Does the Stock Market Value Brands? A Qualitative Investigation into Ladbroke Group's Decision to Change Name

Morrison, Gavin (2006) Does the Stock Market Value Brands? A Qualitative Investigation into Ladbroke Group's Decision to Change Name. [Dissertation (University of Nottingham only)] (Unpublished)

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Abstract

This paper uses a market signalling perspective to examine investor reactions to firm announcements. Its primary focus is on the increasingly important role of behavioural finance in influencing investor decisions to buy stocks and also examines the controversial issue of brand accounting. Through a series of qualitative interviews with both industry experts and hotel executives, this study has partially confirmed that the stock market values strong brand names more than others. Fashionable, international and socially responsible brands appear to be valued most highly by investors.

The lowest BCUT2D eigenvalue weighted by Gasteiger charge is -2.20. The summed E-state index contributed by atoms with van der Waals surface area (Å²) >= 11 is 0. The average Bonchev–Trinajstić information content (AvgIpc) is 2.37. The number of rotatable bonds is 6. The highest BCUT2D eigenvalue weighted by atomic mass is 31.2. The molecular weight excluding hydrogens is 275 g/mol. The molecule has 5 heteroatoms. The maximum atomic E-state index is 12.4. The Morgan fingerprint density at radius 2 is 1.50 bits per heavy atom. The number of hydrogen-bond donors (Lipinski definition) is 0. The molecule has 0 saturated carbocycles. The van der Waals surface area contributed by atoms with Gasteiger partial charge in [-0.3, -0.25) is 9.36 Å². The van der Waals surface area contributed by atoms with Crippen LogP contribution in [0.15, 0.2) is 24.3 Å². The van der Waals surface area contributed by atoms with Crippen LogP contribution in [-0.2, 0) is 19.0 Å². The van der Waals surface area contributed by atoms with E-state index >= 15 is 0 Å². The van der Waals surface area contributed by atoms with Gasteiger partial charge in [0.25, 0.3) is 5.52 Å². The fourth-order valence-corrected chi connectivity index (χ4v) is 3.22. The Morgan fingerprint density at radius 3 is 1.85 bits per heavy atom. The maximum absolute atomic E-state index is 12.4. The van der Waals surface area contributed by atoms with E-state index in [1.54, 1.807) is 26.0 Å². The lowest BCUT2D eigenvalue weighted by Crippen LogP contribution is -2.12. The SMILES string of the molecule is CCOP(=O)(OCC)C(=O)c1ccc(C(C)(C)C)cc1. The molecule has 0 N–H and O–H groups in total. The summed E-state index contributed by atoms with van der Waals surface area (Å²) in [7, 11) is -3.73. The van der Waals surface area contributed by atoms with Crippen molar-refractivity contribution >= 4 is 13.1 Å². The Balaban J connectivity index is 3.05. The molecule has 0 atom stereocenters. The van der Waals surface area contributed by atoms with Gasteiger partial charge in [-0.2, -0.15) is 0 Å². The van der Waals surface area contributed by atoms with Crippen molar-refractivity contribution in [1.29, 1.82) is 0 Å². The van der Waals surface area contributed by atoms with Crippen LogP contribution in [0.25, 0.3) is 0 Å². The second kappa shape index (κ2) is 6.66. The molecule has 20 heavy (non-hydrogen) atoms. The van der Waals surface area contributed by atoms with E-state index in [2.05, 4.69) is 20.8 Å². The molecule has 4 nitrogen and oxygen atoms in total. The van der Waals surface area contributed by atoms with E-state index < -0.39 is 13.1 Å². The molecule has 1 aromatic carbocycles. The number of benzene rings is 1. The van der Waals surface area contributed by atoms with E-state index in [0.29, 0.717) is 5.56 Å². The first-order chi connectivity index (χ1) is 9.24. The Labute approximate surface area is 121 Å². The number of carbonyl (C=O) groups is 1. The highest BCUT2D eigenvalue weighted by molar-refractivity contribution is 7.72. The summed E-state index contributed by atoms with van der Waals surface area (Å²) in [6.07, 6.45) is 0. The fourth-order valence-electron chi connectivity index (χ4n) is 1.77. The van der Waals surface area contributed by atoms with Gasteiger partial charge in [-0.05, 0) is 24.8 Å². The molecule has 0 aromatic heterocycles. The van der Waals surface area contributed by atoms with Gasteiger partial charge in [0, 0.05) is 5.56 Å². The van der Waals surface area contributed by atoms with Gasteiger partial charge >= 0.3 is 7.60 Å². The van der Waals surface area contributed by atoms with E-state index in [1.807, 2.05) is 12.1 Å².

By analysing the decision of Ladbroke Group PLC to change its name to Hilton Group PLC new insights are offered into why corporations might wish to change names. The research reveals that as companies are becoming increasingly aware of the importance of corporate reputation, they are managing their corporate names more actively and treating them as corporate brands rather than merely trade names. However, the lack of a consistent and universal method for measuring brand equity continues to limit the extent to which the brand-stock market relationship can be explored

Item Type: Dissertation (University of Nottingham only)
Keywords: Corporate Name Changes
Depositing User: EP, Services
Date Deposited: 30 Nov 2006
Last Modified: 29 Sep 2016 01:45
URI: http://eprints.nottingham.ac.uk/id/eprint/20223

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